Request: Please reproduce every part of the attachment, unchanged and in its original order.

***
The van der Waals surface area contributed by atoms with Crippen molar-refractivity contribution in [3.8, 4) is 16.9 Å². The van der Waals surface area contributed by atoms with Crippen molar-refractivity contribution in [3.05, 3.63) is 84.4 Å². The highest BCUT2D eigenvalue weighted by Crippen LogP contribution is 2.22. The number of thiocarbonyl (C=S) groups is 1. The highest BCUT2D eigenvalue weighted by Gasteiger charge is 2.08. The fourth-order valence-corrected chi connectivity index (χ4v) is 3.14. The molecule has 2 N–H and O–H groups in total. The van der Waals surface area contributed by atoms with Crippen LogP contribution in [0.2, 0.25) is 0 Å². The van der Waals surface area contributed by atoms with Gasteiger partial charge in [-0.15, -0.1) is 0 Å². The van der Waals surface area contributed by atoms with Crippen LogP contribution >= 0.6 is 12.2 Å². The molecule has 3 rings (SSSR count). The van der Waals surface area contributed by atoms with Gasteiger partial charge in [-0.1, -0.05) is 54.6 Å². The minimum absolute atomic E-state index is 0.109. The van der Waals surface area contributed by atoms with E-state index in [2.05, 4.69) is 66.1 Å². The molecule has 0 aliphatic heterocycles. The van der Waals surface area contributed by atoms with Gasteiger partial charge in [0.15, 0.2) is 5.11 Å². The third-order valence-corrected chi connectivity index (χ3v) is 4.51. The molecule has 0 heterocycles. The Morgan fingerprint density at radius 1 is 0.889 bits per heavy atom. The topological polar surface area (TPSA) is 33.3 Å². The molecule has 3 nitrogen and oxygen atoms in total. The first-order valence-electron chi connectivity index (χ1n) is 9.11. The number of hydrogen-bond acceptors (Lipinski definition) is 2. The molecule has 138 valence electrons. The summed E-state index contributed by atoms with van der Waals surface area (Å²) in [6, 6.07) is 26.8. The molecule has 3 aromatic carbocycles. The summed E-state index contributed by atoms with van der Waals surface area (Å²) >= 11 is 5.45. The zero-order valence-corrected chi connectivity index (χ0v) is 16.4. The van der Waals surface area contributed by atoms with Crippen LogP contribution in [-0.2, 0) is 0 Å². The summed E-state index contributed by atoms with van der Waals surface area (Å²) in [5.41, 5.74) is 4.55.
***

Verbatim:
The van der Waals surface area contributed by atoms with Crippen molar-refractivity contribution in [3.8, 4) is 16.9 Å². The van der Waals surface area contributed by atoms with Crippen molar-refractivity contribution in [3.05, 3.63) is 84.4 Å². The highest BCUT2D eigenvalue weighted by Crippen LogP contribution is 2.22. The number of thiocarbonyl (C=S) groups is 1. The highest BCUT2D eigenvalue weighted by Gasteiger charge is 2.08. The fourth-order valence-corrected chi connectivity index (χ4v) is 3.14. The molecule has 2 N–H and O–H groups in total. The van der Waals surface area contributed by atoms with Crippen LogP contribution in [0.2, 0.25) is 0 Å². The van der Waals surface area contributed by atoms with Gasteiger partial charge in [-0.15, -0.1) is 0 Å². The van der Waals surface area contributed by atoms with Crippen LogP contribution >= 0.6 is 12.2 Å². The molecule has 3 rings (SSSR count). The van der Waals surface area contributed by atoms with Gasteiger partial charge in [-0.1, -0.05) is 54.6 Å². The minimum absolute atomic E-state index is 0.109. The van der Waals surface area contributed by atoms with E-state index in [2.05, 4.69) is 66.1 Å². The molecule has 0 aliphatic heterocycles. The van der Waals surface area contributed by atoms with Gasteiger partial charge in [0.15, 0.2) is 5.11 Å². The third-order valence-corrected chi connectivity index (χ3v) is 4.51. The molecule has 0 heterocycles. The Morgan fingerprint density at radius 1 is 0.889 bits per heavy atom. The topological polar surface area (TPSA) is 33.3 Å². The molecule has 3 nitrogen and oxygen atoms in total. The first-order valence-electron chi connectivity index (χ1n) is 9.11. The number of hydrogen-bond acceptors (Lipinski definition) is 2. The molecule has 138 valence electrons. The summed E-state index contributed by atoms with van der Waals surface area (Å²) in [6, 6.07) is 26.8. The molecule has 3 aromatic carbocycles. The summed E-state index contributed by atoms with van der Waals surface area (Å²) >= 11 is 5.45. The zero-order valence-corrected chi connectivity index (χ0v) is 16.4. The van der Waals surface area contributed by atoms with Crippen LogP contribution in [-0.2, 0) is 0 Å². The summed E-state index contributed by atoms with van der Waals surface area (Å²) in [5.41, 5.74) is 4.55.